May - 2013 ISSUE

Force Magazine
Tug of War - October 2011
Nimble manoeuvre and combatant support are the strongest features of Army Aviation Corps
By Sanjay Kumar

If there were any illusions about an expanded, full-fledged and independent army aviation corps, it was suitably rested by the Union defence minister A.K. Antony at the recent day-long National Seminar on Army Aviation organised jointly by the army aviation corps and Centre for Land Warfare Studies (CLAWS).

In his address at the Seminar, the defence minister said, “Although army aviation is going in for force accretion, while enhancing your capabilities and performing your role, you must ensure that there is perfect synergy between the army and the air force.” Emphasising on the changes the three services are undergoing in terms of modern equipment and doctrines, defence minister stressed upon the importance of synergy between the three services.

And to ensure that there was no doubt about the future of the Corps, he added for good measure, “The two Services will have to act in cooperation amongst themselves so that India can have a better and stronger armed force. In your attempt at reconciliation, I will try to play a limited role.” For a minister accused of not taking timely decisions, Antony did not mince his words while stating the ministry’s position in the case of aviation acquisition, in particular, of the rotary variety. In response to a query on the new attack helicopter for the army, he said, “The procurement of the attack helicopters is in the process. As far as the modernisation of the armed forces is concerned, money will not be the problem. The government recognises that India must modernise its forces and increase its capabilities.”

Earlier in his address, Antony alluded to India’s neighbourhood. “India is a peaceful nation but it is determined to secure its own borders. The government is aware that some nations are augmenting their infrastructure and modernising their military capabilities but our efforts should be on strengthening our infrastructure which is going at a steady pace,” he said, adding, “Today terrorism, international disputes and conventional warfare are challenges we need to tackle.”

In the inaugural address by Lt Gen. V.K. Ahluwalia, GOC-in-C Central Command, he said “Aviation corps is the youngest in the Indian Army and it will help us in future for nimble manoeuvre, mobility and combatant support. Rather than having different platforms, it is better to have a single platform such as multi-role helicopters which will be cost effective and will provide many features like reconnaissance, surveillance and attack capabilities based on threat assessments.”

The linearity of warfare is also changing gradually from conventional operations to ‘fourth and fifth’ higher generation warfare that also encompasses sub conventional conflicts. Being the manoeuvre force in the third dimension format it forms the centrepiece of land force operations. “There is a need to have network centric environment to tackle fourth and fifth generation field threats as boundaries are blurring and operation are becoming non-linear in nature. And, it is here that army aviation becomes the force of the future augmenting capabilities and vital interest of nation as well as the army,” said the Chief of Army Staff, General V.K. Singh.

Clearly, it is pivotal that these aviation resources are available ‘on call’ to the field force commander in the TBA (tactical battle area) for deployment in shortest span of time. To achieve this capability there will be a need to streamline all aviation resources which should be provided as integral resources to the field force commander. Acknowledging this, the COAS said, “The aviation resources should be utilised to look deep and strike deep.” As the turf war wages between the army and IAF regarding the role of army aviation in tactical battle area the chief said, “It is already under discussion and a suitable solution will come out.”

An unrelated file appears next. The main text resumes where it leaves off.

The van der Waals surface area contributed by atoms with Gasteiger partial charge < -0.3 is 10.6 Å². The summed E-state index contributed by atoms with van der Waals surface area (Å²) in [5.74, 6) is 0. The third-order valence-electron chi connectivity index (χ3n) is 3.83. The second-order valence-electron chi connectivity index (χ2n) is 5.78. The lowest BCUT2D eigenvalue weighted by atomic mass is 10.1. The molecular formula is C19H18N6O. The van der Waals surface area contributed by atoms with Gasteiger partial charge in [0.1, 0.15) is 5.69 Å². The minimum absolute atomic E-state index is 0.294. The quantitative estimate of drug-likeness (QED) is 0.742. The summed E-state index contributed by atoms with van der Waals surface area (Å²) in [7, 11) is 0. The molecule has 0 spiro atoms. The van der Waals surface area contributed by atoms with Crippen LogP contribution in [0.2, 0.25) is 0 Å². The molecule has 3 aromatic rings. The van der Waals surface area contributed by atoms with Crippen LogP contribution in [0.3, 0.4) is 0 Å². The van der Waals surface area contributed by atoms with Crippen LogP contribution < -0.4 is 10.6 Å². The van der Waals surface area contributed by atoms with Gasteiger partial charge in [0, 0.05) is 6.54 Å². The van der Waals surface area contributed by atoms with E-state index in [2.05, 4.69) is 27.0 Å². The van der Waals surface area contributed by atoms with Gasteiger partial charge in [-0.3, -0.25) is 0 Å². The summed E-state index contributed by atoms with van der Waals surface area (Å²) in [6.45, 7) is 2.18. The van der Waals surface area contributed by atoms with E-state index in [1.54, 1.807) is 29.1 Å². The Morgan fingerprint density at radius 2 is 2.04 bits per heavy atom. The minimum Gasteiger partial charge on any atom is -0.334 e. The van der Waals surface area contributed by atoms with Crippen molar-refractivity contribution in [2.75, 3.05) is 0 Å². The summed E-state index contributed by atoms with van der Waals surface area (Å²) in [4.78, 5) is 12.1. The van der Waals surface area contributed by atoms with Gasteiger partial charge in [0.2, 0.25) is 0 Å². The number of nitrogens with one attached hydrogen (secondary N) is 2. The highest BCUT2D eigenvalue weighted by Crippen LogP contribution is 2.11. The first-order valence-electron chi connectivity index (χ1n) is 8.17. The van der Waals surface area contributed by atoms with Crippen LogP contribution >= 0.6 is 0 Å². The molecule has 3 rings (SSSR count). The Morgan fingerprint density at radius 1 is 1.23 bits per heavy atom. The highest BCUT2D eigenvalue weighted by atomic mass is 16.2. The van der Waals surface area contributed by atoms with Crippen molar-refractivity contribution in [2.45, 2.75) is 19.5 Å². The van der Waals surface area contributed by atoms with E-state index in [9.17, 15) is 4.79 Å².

On the issue of attack and Light Utility Helicopters, General Singh said, “It has been mutually decided between air force and army in consultation with the ministry.” When asked about the number of Cheetals to be added in the near future, he said, “The number of Cheetals joining the Army Aviation is not finalised yet.”

Admiral Arun Prakash (retd), being a naval aviator, was invited to give a special address. He emphasised that the dominant post-war theme which emerged was that air power would become the single decisive factor in all future conflicts, because long range strategic bombing would be instrumental in breaking the enemy’s will to fight. On the present day situation, he said, “There is an urgent requirement for India’s unique strategic environment, to address the question of how the notion of ‘indivisibility of air power’ can be reconciled with practical needs of the army, navy and air force. A free and open dialogue about aviation roles at the highest levels of the three services will provide an answer to some vexed issues and determine the future prospects of army aviation.”

Speaking to FORCE on the sidelines of the seminar, ADG, Army Aviation, Maj. Gen. P.K. Bharali, underlined the fact that the importance of TBA has increased manifold and army aviation will play a very important role in future wars which will be swift, soft and intense.

Clearly, for the aviation corps, the end of the seminar was just the beginning of new horizons. As Lt Gen. V.G. Patankar (retd.) said, “Employment of army aviation is limited more by the imagination of force commanders and less by its technical capabilities.”


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